4. Create your blog within your new site

In my experience, small business owners and independent professionals typically don’t want to spend a lot of time posting content online. If you don’t think you’ll post fresh content (articles, observations, photos, specials, etc.) frequently, then don’t put your blog on your site’s home page, because it’ll just make your site look stale.

Instead, tell your designer to designate one of your new site’s pages (recreated from your original site) as the home page. Then, create your blog as a section of your site and list it in your site’s main navigation bar. I recommend calling it “News and Views” to give you flexibility in what you can post there.

5. Learn how to post to your blog

Once your new site is set up, log in to your blogging service and post an item to your blog. Follow the blogging service’s instructions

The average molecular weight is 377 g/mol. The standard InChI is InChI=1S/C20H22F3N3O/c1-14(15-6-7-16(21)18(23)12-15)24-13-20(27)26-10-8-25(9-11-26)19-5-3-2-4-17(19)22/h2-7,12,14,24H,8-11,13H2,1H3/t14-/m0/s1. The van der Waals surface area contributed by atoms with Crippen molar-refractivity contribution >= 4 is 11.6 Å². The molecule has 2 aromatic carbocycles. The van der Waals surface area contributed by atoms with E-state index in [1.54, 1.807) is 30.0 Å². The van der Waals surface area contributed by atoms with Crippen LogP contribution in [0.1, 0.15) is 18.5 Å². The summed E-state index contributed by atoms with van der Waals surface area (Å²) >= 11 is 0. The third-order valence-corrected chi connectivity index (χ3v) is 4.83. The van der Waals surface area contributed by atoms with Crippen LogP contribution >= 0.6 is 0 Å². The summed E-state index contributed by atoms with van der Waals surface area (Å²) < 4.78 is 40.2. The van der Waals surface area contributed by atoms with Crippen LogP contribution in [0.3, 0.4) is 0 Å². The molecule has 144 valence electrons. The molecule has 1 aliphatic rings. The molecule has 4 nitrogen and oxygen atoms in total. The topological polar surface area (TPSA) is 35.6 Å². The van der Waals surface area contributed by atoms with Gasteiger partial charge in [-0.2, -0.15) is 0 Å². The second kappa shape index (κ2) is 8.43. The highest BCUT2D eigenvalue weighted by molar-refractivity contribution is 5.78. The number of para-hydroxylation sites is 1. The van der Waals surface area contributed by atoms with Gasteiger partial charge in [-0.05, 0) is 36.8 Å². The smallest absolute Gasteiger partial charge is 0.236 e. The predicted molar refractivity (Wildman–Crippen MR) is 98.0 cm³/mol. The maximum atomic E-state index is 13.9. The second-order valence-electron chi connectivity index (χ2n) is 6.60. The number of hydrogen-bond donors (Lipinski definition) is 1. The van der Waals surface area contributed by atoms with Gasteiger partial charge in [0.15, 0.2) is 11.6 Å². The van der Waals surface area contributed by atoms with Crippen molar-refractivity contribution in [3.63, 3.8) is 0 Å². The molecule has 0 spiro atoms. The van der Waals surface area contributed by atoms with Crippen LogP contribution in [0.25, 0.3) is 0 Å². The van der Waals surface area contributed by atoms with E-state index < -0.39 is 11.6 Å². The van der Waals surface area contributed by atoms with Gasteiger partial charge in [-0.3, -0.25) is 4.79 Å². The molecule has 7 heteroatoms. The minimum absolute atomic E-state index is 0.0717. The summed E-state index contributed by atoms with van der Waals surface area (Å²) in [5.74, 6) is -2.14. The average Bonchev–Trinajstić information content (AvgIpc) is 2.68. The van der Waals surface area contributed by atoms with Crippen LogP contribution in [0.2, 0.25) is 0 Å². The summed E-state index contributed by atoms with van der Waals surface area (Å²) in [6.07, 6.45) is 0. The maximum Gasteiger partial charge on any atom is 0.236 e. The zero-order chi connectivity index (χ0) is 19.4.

Make your post short and relevant — just 2-3 paragraphs is perfect. If you’re not immediately comfortable writing in the blogging service’s posting form, then draft your post on your computer and copy it into the form. However, use a text editor (like TextEdit or Notepad), not a fully-featured word processor like Microsoft Word

I recommend picking a story from current news headlines that’s very relevant to your business or field of expertise, link to it, and write up a few short observations about it. The point is to quickly demonstrate your value and relevance. Do you disagree with the local paper about the potential impact of proposed parking regulations near your business? Is a new technology potentially important to your clients? Did Time Magazine overlook an important point about international shipping?

Practice creating links. If you’re referring to a specific news story, look it up online, copy its web address (URL), and link to it from your post. Both WordPress.com and Typepad make this very easy.